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Found 13 results

  1. First Timer on Stargazers. Using a generic Max-Cass telescope, primarily for lunar viewing. I have had good success with a photo mounted DSLR. Recently, just using the eyepieces (including a Barlow), found I cannot get it to focus through either either the primary eye piece or alternate 90 deg. eyepiece. I tend to see more reflection of my own eyeball and floaters. Can't get nearly the image I obtain with the camera attached. What part of the telescope is likely the problem. Since the DSLR still relies on the telescope focusing knob, Where do I start? Could a jolt have caused a focusing failure, mis-alignment? Closest shop for me is Skies Unlimited in Pottstown, PA. Thanks in advance. If post should be elsewhere, please advise.
  2. Hello Everyone, I have 7x 36mm Baader filters in my QHY Filter wheel. I use a simple Orion 80ED with a manual focuser. I have two questions basically. a) How important is refocusing between the LRGB Ha OIII and SII filters? b) If important, then how do I manually calculate the offset distance between them assuming the filters aren't parfocal?
  3. Guys and Girls, Some basic advice around software please. I dont want to choose software that I spend ages learinng and understanding only to find that there is a much more popular/easier/better software program that does the same thing I want but much better. I have learned in the past that this is as time consuming as it is frustrating. There seems to be so many programs out there I'm almost lost! I am after a software program that allows me to focus my Canon 550D DSLR via my laptop when being used in prime focus, including focusing and controlling the shutter and exposure times. I do have a programmable remote intervelometer but suspect using a laptop will provide me with more control. I am also in the market for a software editing program that allows me to process my images. I am getting the feeling i'll need at least two programs, one for stacking and one for "finishing" the images. Registax is one that I hear about regularly but I get the impression it only work with video recordings from webcams (avi. files) or can I import individual images to stack? I understand webcam footage is simply lots of still images but have heard different answers and wonder if you can import images individually rather than video. Alternatively I'd like to know what other options there are for stacking images please. I am also considering taking a trial for Lightroom, as I continue to hear positive reviews. What I don't want is to get a free program and then find i am restricted in my options, hence the reason I'm considering Lightroom. Is this a better program for editing or are there other suggestions. The monthly subscription isn't an issue but again, if there are free comparable options i'm listening! I have an AVX mount (no guidescope) and plan to use my 550D for some prime focus. So I'm after..... 1) Control my DSLR from the laptop INC live focusing 2) Stacking software for images not video 3) Image procesing software Oh and some clear skies!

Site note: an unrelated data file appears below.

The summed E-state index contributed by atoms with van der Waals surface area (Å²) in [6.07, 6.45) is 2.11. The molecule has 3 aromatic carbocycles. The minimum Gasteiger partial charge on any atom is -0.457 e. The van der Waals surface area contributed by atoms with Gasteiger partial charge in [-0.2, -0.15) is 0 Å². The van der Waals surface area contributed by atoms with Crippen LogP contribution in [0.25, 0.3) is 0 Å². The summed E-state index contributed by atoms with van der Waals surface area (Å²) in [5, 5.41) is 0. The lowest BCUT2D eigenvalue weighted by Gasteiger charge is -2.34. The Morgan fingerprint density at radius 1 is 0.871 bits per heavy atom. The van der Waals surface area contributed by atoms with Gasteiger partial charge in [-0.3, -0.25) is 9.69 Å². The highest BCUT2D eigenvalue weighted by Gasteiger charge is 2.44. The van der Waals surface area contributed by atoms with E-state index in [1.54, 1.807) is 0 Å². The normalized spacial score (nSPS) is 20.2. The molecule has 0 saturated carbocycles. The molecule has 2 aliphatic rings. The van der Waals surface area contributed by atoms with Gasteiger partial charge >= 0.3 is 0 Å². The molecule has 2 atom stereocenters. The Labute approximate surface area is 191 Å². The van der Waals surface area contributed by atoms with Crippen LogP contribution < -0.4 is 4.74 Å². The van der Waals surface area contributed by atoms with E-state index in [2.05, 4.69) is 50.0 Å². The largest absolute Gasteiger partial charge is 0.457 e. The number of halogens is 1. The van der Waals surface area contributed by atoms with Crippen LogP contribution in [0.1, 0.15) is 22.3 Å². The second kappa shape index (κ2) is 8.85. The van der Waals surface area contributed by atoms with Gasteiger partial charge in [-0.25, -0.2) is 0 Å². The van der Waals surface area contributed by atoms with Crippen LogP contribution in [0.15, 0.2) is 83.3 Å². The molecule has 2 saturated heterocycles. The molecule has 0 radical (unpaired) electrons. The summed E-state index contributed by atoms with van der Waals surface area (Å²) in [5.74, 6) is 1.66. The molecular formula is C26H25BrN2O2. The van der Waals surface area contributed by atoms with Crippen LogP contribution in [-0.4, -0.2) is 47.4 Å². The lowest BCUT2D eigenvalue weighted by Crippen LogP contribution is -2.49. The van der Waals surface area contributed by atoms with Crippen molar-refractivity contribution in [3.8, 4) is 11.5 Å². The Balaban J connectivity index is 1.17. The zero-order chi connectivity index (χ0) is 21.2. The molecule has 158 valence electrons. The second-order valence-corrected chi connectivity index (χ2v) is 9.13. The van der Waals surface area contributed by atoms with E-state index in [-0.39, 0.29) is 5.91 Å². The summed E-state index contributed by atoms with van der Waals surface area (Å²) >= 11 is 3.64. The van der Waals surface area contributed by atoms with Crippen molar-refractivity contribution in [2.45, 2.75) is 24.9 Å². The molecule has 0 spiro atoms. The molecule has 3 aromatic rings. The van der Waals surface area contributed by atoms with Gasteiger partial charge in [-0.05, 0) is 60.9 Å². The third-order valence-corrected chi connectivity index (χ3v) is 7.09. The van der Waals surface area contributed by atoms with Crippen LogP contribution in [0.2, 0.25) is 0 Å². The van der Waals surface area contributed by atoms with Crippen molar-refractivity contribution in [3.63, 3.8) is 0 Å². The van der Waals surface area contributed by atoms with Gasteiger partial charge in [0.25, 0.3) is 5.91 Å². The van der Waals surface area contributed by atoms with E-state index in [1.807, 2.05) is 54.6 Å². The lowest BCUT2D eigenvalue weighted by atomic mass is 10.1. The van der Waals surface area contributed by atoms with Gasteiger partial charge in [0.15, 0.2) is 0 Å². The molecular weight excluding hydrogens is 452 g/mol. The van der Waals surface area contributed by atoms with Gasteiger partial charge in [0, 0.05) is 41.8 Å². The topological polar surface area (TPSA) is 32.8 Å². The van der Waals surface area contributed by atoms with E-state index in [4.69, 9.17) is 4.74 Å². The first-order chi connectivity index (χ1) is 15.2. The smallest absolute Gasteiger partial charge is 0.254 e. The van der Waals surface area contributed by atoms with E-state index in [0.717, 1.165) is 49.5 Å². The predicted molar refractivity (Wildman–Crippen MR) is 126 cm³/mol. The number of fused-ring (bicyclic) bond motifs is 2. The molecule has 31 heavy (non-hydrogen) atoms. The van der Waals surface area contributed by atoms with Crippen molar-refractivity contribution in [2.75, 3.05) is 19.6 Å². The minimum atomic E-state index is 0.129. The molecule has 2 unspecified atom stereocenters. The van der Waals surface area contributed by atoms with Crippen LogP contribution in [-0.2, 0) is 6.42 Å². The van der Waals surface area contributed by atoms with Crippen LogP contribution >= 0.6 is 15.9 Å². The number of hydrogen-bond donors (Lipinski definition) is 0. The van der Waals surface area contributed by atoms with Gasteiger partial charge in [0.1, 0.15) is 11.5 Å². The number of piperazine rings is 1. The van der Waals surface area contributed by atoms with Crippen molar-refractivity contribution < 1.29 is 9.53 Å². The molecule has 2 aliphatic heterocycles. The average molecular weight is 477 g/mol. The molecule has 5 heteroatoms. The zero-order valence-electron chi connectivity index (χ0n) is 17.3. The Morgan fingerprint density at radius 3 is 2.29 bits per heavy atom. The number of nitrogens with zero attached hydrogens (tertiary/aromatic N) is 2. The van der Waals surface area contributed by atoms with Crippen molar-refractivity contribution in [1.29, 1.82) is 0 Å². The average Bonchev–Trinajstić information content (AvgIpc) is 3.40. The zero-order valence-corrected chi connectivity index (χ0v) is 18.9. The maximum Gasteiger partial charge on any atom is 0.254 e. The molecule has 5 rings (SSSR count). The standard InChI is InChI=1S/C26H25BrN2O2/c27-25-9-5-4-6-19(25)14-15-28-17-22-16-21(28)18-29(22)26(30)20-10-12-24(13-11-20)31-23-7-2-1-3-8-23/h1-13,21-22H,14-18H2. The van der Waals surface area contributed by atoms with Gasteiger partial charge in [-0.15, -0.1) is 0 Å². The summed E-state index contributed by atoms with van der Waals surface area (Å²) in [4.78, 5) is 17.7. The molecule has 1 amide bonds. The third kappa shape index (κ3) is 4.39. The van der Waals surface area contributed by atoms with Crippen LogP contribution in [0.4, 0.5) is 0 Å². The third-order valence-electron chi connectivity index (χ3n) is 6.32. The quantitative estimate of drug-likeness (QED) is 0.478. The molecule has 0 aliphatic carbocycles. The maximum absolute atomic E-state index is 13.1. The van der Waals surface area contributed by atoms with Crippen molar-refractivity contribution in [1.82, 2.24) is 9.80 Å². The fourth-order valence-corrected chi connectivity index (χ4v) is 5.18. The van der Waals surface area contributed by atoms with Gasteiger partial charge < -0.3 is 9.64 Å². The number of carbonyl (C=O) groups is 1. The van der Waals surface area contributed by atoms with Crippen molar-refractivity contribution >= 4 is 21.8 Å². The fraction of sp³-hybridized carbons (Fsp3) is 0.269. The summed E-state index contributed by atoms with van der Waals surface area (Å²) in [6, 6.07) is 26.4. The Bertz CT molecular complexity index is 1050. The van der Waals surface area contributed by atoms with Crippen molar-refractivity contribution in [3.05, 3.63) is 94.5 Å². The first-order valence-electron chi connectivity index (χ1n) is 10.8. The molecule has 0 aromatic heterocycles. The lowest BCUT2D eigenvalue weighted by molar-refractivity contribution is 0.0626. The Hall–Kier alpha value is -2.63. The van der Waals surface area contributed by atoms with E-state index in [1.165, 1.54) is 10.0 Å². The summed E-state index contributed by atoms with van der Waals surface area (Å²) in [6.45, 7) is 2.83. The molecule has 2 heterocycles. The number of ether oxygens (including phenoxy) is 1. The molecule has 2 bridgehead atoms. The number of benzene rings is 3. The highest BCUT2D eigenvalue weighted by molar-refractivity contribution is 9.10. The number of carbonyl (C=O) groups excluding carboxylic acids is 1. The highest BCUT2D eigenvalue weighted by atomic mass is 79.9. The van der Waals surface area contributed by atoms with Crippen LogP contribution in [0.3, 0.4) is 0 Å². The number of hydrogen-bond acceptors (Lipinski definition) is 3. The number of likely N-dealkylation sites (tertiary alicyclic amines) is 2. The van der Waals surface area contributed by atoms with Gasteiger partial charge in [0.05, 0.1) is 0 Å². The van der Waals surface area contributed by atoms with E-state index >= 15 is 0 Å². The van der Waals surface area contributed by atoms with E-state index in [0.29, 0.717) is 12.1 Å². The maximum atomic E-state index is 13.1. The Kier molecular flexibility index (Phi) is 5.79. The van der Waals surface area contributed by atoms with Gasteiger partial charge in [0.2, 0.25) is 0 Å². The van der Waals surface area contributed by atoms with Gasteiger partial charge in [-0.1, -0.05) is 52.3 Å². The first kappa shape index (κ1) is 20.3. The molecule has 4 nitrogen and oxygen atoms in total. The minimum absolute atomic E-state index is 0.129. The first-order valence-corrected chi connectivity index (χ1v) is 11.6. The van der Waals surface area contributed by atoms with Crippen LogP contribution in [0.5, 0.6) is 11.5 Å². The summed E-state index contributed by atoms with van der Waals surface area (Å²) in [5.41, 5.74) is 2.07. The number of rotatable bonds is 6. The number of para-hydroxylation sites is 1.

4. hi, cant seem to get your standard straight through 9x50 finder into focus ? I assume you unscrew the objective end slowly to get it into focus,but no luck . am I missing a trick or are they a fixed focus ? many thanks.
  5. Hi All, I think this may have been asked before but I am still not getting this right. My nifty fifty canon 50mm prime lens. I cant focus well due to a) it wont auto focus for obvious reasons. b) when I attempt to manually focus the drive wont engage and therefore the focusing ring just goes around and around with no change in focus. I know that you are meant to be able to depress the shutter button halfway to engage the focus ring? but that doesn't seem to work either? Do please educate me . Cheers, Frustrated Andy from NZ
  6. Having some trouble focusing my Dobsonian. I’m seeing objects but there very blurry, I’ve collimated my telescope already, adjusted the focusing knobs (made sure the screw was loose to be able to adjust), have tired with both 25mm and 10mm 1.25 eyepieces during the day and pointing at bright objects that are far way. I’m not sure if it’s just beginners struggle and eventually I’ll get shard images, but any tips would help! Thank you.
  7. Hi , I'm trying my hand at beginner astrophotography got nexstar 8se with nikon d3200 can anyone help me on how to focus camera attachment is t-ring/adapter thanks